Career Services posted attendance guidelines before the protest, according to an image from UW-Madison Anticolonial Scientists.
UWPD arrests one protester, shoves another
Two UW Police Department officers were asked to provide security at the fair because “several protesters attempted to disrupt the event and enter the building with items that are not permitted in university buildings,” according to UWPD spokesman Marc Lovicott. He also said university police “made multiple requests for the group to leave.”
Video footage by Latine student organization Mecha de UW-Madison shows an officer shoving a protester to the ground during the protest. Footage provided by SJP also showed the officer handcuffing a separate protester and pushing them against a wall.
Lovicott said the protester in the Mecha de UW-Madison video was “physically blocked by a UWPD officer, causing them to be brought to the ground.” UWPD is currently investigating the altercation, according to Lovicott.
The detained protester was later issued a citation and released.
Some students have criticized UWPD since the protest. Graffiti in the sixth-floor women’s bathroom of the Mosse Humanities building criticized the incident, calling the actions of the UWPD an attack on free speech.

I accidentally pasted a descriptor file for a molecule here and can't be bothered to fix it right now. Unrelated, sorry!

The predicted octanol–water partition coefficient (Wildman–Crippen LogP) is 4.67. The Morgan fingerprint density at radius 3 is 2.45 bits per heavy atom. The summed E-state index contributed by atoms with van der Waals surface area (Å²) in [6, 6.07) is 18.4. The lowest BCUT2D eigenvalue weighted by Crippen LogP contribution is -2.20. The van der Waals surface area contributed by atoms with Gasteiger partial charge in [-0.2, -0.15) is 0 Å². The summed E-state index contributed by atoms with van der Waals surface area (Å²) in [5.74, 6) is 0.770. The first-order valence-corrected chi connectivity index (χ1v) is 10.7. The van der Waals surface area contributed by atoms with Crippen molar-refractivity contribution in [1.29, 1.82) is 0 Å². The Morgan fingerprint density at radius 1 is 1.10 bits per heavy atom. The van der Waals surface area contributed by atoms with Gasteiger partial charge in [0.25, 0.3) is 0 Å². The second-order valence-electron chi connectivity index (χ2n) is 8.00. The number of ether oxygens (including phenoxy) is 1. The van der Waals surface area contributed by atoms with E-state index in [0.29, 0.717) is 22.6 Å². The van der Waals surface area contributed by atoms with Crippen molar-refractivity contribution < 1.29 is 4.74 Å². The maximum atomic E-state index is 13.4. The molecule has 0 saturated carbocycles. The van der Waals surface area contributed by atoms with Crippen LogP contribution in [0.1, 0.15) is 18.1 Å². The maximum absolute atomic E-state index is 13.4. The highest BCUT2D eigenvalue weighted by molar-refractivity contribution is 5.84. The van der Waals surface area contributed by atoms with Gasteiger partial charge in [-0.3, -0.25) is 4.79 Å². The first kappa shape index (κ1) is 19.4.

“I’ve been feeling horrified ever since,” one anonymous eyewitness to the protest, who asked to remain anonymous, said. “If [UWPD] can assault people just for having a megaphone, it makes me feel really unsafe at this school.”
Several student organizations released statements denouncing UWPD’s actions.
UW-Madison Anticolonial Scientists, an organization that promotes diversity and anticolonialism in scientific study, said in a statement the university’s response was anti-free speech and an endorsement of genocide against Gazans.
SJP said in a statement that the university must “take action and accountability regarding the lack of protection towards protesters.”
Tyrell said the university “strongly values free speech and provides support for protest activities that take place on campus.” UW-Madison follows protest response procedures in the events of demonstrations that “disrupt the academic mission” of the university or “threaten campus or personal safety.”
Student-led pro-Palestinian protests have occurred across the nation since the Oct. 7 Hamas terrorist attacks against Israel.
At Columbia University, student protesters were sprayed with an Israeli-developed “skunk” chemical, according to Al Jazeera. And at the University of Michigan, campus police arrested forty protesters in November for refusing to leave the office of university President Santa Ono.
UW-Madison Anticolonial Scientists said students should continue advocating for the exclusion of weapons manufacturing companies at campus career fairs.
“Do your part to become informed, talk to everyone you know, organize to get weapons manufacturers banned from future career fairs and show the university that the current protest rules are unreasonable,” UW-Madison Anticolonial Scientists told the Cardinal.
Anticolonial Scientists held another protest at Engineering Hall on Feb. 19.